How could the Dodgers bring in a dry-as-a-gourd play caller like Stephen Nelson when Joe Davis has other commitments? Nelson has a monotonous, boring delivery with little of interest to keep us Dodger fans tuned in. What happened to the more knowledgeable and enthusiastic Tim Neverett, who covered the preseason games with Rick Monday? Tim had a more folksy style and told stories of interest about the players and their lives. Sometimes you don't realize what you have until you lose it.
I respectfully disagree with Jack Harris that the Dodgers’ inability to control the running game was “unforeseen.” The Dodgers have always struggled controlling the running game but it didn’t matter much because stolen bases weren’t a thing. Now they are and the Dodgers are being exposed. Dave Roberts says we have to get better. I want to know what they did in spring training to get better. I still see the high leg kicks and slow deliveries, and average arms behind the plate. Looks like nothing has gotten better. Still the same.
A few days ago, manager Dave Roberts declared, "There's some things we got to get better at." I assume he was talking about the hitting, the pitching and the managing.
Ralph S. Brax
I believe it's time to add a third hat to Shohei Ohtani's greatness: the team's closer. Had Ohtani been the Angels' closer, in addition to designated hitter and starting pitcher, they would be in first place.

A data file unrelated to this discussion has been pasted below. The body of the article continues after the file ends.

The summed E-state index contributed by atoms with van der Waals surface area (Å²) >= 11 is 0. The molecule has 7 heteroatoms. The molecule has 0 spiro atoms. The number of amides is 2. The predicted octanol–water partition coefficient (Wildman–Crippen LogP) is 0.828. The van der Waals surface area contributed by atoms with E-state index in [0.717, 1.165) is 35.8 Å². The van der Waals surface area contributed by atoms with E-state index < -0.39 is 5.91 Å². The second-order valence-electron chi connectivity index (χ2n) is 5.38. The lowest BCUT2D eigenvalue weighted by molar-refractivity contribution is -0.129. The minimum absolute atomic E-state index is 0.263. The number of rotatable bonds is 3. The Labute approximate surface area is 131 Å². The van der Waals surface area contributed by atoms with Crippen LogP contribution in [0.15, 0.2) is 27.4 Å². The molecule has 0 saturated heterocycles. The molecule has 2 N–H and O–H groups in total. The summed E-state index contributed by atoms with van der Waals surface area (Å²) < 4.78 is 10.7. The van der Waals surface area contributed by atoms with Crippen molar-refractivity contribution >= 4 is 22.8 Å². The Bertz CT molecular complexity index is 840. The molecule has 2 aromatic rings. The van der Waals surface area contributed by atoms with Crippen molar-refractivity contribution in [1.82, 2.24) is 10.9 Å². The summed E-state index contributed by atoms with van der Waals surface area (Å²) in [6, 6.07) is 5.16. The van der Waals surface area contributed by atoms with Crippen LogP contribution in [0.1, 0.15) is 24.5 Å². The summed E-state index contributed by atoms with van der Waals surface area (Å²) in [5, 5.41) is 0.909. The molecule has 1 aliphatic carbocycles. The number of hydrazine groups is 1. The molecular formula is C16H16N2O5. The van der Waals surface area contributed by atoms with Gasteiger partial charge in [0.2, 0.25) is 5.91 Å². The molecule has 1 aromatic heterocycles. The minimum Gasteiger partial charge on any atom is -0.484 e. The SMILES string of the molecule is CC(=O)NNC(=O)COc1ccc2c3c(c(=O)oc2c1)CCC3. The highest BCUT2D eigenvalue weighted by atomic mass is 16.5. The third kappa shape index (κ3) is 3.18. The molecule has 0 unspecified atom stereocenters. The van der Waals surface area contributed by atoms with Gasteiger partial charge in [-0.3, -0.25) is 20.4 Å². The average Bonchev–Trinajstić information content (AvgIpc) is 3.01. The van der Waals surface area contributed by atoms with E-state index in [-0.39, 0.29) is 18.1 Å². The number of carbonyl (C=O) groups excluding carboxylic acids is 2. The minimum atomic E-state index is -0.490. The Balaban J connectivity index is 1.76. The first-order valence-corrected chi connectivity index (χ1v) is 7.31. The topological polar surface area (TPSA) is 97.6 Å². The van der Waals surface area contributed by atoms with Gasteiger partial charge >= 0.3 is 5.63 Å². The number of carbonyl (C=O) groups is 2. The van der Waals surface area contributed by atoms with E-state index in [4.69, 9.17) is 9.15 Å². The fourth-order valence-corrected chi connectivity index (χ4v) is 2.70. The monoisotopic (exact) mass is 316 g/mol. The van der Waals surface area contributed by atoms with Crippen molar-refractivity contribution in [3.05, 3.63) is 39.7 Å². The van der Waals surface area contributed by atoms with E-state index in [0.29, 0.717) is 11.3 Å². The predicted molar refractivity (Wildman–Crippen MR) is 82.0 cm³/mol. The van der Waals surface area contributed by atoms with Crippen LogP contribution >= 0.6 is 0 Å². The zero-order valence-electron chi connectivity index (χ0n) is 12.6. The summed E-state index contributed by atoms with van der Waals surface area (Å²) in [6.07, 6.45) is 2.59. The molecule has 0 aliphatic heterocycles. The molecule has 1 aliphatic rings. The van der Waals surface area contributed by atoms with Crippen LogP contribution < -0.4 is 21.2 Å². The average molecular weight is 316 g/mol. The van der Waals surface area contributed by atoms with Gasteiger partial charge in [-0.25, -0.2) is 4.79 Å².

I can't understand why so many of the UCLA basketball players are leaving for the NBA when it's obvious another year of seasoning is needed. The team does not have a single potential first-round pick on its roster and some won't even get drafted. Why not stay another year, sharpen their skills, make some NIL money and improve their draft positions?
UCLA stars such as Jaime Jaquez, Tyger Campbell, Amari Bailey and Adem Bona are terrific college players but none except for possibly Jaquez is ready to go pro. They would be favorites to win an NCAA title if some or all stayed.
Feeling a draft
I see that the first two picks in the NFL draft were quarterbacks who prepped in the CIF Southern Section. Both could be risky moves. I can only think of one quarterback in the past 35 years from the Southern Section who had a significant and lengthy career in the NFL — Carson Palmer. Going back another 30 years I can only think of two more — Pat Haden and Randall Cunningham. Notably, quarterbacks from the Catholic schools, especially Mater Dei, have not panned out in the NFL, with Haden being the exception.
While sitting at home watching the hockey playoffs, the Anaheim players will have learned the following:
First, they will have noticed the general managers of the hockey playoff teams provided their head coaches with players who are disciplined, experienced and team-first. They would have noticed that there are enough highly skilled ex-Ducks in the current playoffs to field a team good enough to make the playoffs.
Second, they will have noticed the head coaches of the playoff teams behave like head coaches. Instead of nurturing and/or providing excuses for poor play or behavior, these playoff head coaches provide support, discipline and leadership to their players.